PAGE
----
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SEXUAL HARASSMENT Q & A

Q: Does federal and Florida law protect me against sexual harassment?

A: Title VII of the Civil Rights Act of 1964 is the federal law which protects employees against sexual harassment in the workplace.  The Florida Civil Rights Act is the Florida law which protects employees against sexual harassment in the workplace.

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Q: What is the definition of sexual harassment?

A: Because the types of behavior constituting sexual harassment can take a variety of forms, there is no single legal definition of sexual harassment.   However, the United States Equal Employment Opportunity Commission (EEOC), which is the federal agency responsible for interpreting and enforcing federal law on sexual harassment, has defined sexual harassment as unwanted sexual advances, requests for sexual favors, and other verbal or physical conduct of a sexual nature.  Numerous courts have adopted the EEOC’s definition of sexual harassment.    

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Q: Is sexual harassment a form of discrimination?

A: Sexual harassment is a form of sex discrimination.  When a female employee is sexually harassed, she is being discriminated against because she is a woman.  When a male employee is sexually harassed, he is being discriminated against because he is a man. 

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Q: Who is protected against sexual harassment?

A: Both men and women are protected against sexual harassment.  Employees are also protected against sexual harassment by individuals of the opposite sex and the same sex. 

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Q: Am I protected against sexual harassment from a customer or client?

A: Employees are protected against sexual harassment by third-parties, including customers, clients, contractors, and consultants.  When your employer knows or should known that a third-party is harassing you, the employer is obligated to take prompt and effective action to prevent the harassment from continuing. 

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Q: What is hostile work environment sexual harassment?

A: In order to be unlawful, sexual harassment must be sufficiently severe or pervasive as to alter the terms and conditions of the victim’s employment and create a hostile or abusive work environment.  To hold an employer liable for sexual harassment, the harassment need not be severe and pervasive because one or the other will do.  Sexual behavior is considered severe when it involves physical touching.  Sexual behavior is considered pervasive when it is on-going or persistent.

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Q: Does each act of sexual harassment have to be severe or pervasive enough to create a hostile work environment?

A: Whether you endured a hostile work environment can only be determined by looking at all the circumstances.  Under the totality of the circumstances approach, courts must evaluate your work environment as a whole and must consider the acts of sexual harassment cumulatively.  The totality of the circumstances approach means that courts cannot carve up the individual acts of sexual harassment and determine whether each individual act of sexual harassment, by itself, was sufficiently severe or pervasive to create a hostile work environment.

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Q: Is the employer liable when my supervisor fired me for rejecting his sexual advances?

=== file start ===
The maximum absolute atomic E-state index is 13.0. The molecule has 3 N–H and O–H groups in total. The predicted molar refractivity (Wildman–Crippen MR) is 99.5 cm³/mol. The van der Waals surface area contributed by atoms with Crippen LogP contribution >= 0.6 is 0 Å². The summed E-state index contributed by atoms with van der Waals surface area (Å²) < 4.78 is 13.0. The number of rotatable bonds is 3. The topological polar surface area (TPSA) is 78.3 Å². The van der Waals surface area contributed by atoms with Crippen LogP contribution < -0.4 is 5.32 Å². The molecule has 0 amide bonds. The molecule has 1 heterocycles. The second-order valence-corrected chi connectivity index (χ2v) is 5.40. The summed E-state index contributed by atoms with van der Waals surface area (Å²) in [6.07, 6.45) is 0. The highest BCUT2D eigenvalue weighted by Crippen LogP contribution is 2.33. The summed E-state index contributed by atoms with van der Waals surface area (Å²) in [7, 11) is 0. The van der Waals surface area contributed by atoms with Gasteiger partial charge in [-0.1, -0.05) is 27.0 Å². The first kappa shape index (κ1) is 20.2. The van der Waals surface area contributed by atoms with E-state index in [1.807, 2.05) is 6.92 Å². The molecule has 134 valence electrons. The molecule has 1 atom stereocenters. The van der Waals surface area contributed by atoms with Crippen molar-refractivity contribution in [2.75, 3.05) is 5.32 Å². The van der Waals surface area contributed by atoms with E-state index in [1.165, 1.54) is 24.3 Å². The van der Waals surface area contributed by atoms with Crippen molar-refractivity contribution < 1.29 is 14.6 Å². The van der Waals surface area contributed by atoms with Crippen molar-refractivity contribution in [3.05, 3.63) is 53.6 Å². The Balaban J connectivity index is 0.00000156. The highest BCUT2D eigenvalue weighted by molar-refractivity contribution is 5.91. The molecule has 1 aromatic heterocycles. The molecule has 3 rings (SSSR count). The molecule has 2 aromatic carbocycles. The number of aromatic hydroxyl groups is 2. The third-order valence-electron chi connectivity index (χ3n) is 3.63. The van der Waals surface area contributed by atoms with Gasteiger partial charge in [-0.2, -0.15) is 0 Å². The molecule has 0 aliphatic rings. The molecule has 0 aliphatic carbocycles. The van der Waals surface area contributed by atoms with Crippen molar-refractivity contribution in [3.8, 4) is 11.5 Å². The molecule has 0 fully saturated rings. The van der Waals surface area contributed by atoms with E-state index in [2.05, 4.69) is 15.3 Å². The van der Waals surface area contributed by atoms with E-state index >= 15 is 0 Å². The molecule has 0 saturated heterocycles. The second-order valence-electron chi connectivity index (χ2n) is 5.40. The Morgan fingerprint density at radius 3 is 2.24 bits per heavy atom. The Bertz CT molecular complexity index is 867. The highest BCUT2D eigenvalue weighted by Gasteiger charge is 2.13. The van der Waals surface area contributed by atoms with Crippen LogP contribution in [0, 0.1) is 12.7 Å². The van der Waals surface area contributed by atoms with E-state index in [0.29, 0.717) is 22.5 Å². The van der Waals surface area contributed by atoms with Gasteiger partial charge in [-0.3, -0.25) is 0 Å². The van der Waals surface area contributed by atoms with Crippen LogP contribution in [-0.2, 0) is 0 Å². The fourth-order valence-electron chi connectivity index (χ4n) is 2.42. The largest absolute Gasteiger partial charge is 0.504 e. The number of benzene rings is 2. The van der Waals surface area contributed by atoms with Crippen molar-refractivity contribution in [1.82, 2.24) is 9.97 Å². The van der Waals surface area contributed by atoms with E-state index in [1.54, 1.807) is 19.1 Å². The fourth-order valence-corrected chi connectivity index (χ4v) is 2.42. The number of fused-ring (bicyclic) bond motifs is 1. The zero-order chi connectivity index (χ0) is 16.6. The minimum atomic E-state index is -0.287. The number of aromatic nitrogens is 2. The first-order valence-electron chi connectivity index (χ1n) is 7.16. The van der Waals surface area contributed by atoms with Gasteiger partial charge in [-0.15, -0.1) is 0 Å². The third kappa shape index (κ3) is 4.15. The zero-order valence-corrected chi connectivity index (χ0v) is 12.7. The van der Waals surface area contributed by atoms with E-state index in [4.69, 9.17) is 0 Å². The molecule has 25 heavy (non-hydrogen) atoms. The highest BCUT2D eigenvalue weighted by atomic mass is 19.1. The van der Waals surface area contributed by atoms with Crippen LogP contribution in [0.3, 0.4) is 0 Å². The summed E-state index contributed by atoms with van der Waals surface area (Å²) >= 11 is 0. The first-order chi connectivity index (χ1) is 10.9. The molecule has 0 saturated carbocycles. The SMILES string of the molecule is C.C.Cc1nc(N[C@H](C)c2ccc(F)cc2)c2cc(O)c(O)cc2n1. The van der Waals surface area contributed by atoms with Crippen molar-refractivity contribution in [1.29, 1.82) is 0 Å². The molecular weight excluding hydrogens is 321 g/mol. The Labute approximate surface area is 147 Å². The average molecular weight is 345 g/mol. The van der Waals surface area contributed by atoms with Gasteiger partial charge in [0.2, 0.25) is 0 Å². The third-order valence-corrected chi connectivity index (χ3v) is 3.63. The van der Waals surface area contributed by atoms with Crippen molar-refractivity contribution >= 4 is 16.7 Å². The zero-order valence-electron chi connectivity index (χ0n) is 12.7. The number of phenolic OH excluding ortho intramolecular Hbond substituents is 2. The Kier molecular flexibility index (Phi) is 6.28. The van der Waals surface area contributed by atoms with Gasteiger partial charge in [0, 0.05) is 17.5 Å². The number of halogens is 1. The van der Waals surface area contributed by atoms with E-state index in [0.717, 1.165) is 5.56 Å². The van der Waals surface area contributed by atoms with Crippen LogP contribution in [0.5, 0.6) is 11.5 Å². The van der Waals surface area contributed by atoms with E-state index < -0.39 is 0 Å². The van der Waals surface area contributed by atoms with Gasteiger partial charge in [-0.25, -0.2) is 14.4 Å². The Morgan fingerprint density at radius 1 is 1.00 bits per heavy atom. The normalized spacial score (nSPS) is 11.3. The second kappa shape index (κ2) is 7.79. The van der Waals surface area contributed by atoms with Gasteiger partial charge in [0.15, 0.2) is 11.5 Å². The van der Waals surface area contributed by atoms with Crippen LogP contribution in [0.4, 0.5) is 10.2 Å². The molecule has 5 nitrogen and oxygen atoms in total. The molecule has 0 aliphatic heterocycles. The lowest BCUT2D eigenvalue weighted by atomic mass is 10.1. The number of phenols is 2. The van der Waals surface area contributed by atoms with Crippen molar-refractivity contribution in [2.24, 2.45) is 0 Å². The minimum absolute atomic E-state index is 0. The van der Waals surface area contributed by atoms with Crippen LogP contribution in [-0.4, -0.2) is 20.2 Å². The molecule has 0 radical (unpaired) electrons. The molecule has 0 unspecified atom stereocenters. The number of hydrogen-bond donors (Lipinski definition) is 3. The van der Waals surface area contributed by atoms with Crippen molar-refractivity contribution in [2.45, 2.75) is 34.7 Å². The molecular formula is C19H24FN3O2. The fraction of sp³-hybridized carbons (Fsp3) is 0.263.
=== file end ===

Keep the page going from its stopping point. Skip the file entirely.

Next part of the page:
A: Quid pro quo sexual harassment occurs when submission to or rejection of a supervisor’s sexual behavior, such as sexual advances, requests for sexual favors, or sexual demands, is used as the basis for an employment decision against victim.  When you are fired for refusing to submit to or rejecting a supervisor’s sexual advances, requests for sexual favors, or sexual demands, the employer is automatically liable for the sexual harassment and resulting termination.

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Q: Is sexual harassment against another employee part of my hostile work environment?

A: Because courts use a totality of the circumstances approach in determining whether the sexual harassment was sufficiently severe or pervasive to create a hostile work environment, sexually harassing behavior towards other employees or customers can be used to support your claim of hostile work environment sexual harassment.  Sexually harassing behavior towards other employees or customers is part of your work environment and contributes to the overall hostility of the work environment.  You can also prove that you worked in a hostile work environment by showing severe or pervasive sexual harassment directed at other employees or customers, even if you were not individually singled out for the sexually harassing behavior.  In other words, even if you were not the direct target of sexually harassing behavior in the workplace, sexually harassing behavior directed at other employees or customers can give rise to a viable claim that you worked in a hostile work environment. 

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Q: Do I have a case when I am subjected to abusive behavior because I am a woman?

A: Because employees are protected against discrimination on account of sex or gender in the workplace, hostile work environment harassment is not limited to situations involving explicitly sexual behavior.  Words or conduct that are humiliating and degrading to women because of their sex or gender can create a discriminatorily abusive working environment.  Courts have consistently held that the use of sexually degrading remarks, gender-specific insults, and gender-specific epithets towards a female employee constitute impermissible harassment on the basis of sex or gender.  Under such circumstances, the female victim’s conditions of employment are humiliating, degrading, and abusive in a way that conditions of male co-workers’ employment are not.